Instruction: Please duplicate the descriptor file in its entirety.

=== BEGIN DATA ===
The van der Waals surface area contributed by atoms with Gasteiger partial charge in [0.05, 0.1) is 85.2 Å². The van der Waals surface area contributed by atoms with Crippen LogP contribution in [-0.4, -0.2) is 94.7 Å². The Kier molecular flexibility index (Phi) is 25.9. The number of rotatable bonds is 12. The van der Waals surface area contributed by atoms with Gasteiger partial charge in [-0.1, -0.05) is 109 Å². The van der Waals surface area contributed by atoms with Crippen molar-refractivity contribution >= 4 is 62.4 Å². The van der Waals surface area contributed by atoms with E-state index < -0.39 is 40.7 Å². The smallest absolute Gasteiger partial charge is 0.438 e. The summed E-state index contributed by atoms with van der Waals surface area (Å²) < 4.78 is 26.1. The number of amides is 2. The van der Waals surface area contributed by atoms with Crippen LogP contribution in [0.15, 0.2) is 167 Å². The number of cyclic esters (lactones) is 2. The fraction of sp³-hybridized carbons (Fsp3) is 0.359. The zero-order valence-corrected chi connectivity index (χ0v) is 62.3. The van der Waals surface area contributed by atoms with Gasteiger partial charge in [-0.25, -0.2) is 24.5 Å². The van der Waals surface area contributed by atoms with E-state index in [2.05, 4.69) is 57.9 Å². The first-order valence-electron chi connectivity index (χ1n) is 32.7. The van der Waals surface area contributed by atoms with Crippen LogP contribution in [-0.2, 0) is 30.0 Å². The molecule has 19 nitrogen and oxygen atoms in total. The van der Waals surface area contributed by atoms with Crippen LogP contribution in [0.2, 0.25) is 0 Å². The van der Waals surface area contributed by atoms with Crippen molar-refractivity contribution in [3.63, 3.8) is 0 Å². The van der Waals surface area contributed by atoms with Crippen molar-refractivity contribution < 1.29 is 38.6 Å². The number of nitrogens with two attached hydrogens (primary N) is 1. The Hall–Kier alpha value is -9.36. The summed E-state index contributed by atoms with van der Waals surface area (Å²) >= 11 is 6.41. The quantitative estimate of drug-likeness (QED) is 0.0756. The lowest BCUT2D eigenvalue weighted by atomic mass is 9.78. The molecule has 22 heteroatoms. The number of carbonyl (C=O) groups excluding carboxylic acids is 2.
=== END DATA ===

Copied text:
The van der Waals surface area contributed by atoms with Gasteiger partial charge in [0.05, 0.1) is 85.2 Å². The van der Waals surface area contributed by atoms with Crippen LogP contribution in [-0.4, -0.2) is 94.7 Å². The Kier molecular flexibility index (Phi) is 25.9. The number of rotatable bonds is 12. The van der Waals surface area contributed by atoms with Gasteiger partial charge in [-0.1, -0.05) is 109 Å². The van der Waals surface area contributed by atoms with Crippen molar-refractivity contribution >= 4 is 62.4 Å². The van der Waals surface area contributed by atoms with E-state index < -0.39 is 40.7 Å². The smallest absolute Gasteiger partial charge is 0.438 e. The summed E-state index contributed by atoms with van der Waals surface area (Å²) < 4.78 is 26.1. The number of amides is 2. The van der Waals surface area contributed by atoms with Crippen LogP contribution in [0.15, 0.2) is 167 Å². The number of cyclic esters (lactones) is 2. The fraction of sp³-hybridized carbons (Fsp3) is 0.359. The zero-order valence-corrected chi connectivity index (χ0v) is 62.3. The van der Waals surface area contributed by atoms with Gasteiger partial charge in [-0.25, -0.2) is 24.5 Å². The van der Waals surface area contributed by atoms with E-state index in [2.05, 4.69) is 57.9 Å². The first-order valence-electron chi connectivity index (χ1n) is 32.7. The van der Waals surface area contributed by atoms with Crippen LogP contribution in [-0.2, 0) is 30.0 Å². The molecule has 19 nitrogen and oxygen atoms in total. The van der Waals surface area contributed by atoms with Crippen LogP contribution in [0.2, 0.25) is 0 Å². The van der Waals surface area contributed by atoms with Crippen molar-refractivity contribution in [3.63, 3.8) is 0 Å². The van der Waals surface area contributed by atoms with Crippen molar-refractivity contribution < 1.29 is 38.6 Å². The number of nitrogens with two attached hydrogens (primary N) is 1. The Hall–Kier alpha value is -9.36. The summed E-state index contributed by atoms with van der Waals surface area (Å²) >= 11 is 6.41. The quantitative estimate of drug-likeness (QED) is 0.0756. The lowest BCUT2D eigenvalue weighted by atomic mass is 9.78. The molecule has 22 heteroatoms. The number of carbonyl (C=O) groups excluding carboxylic acids is 2.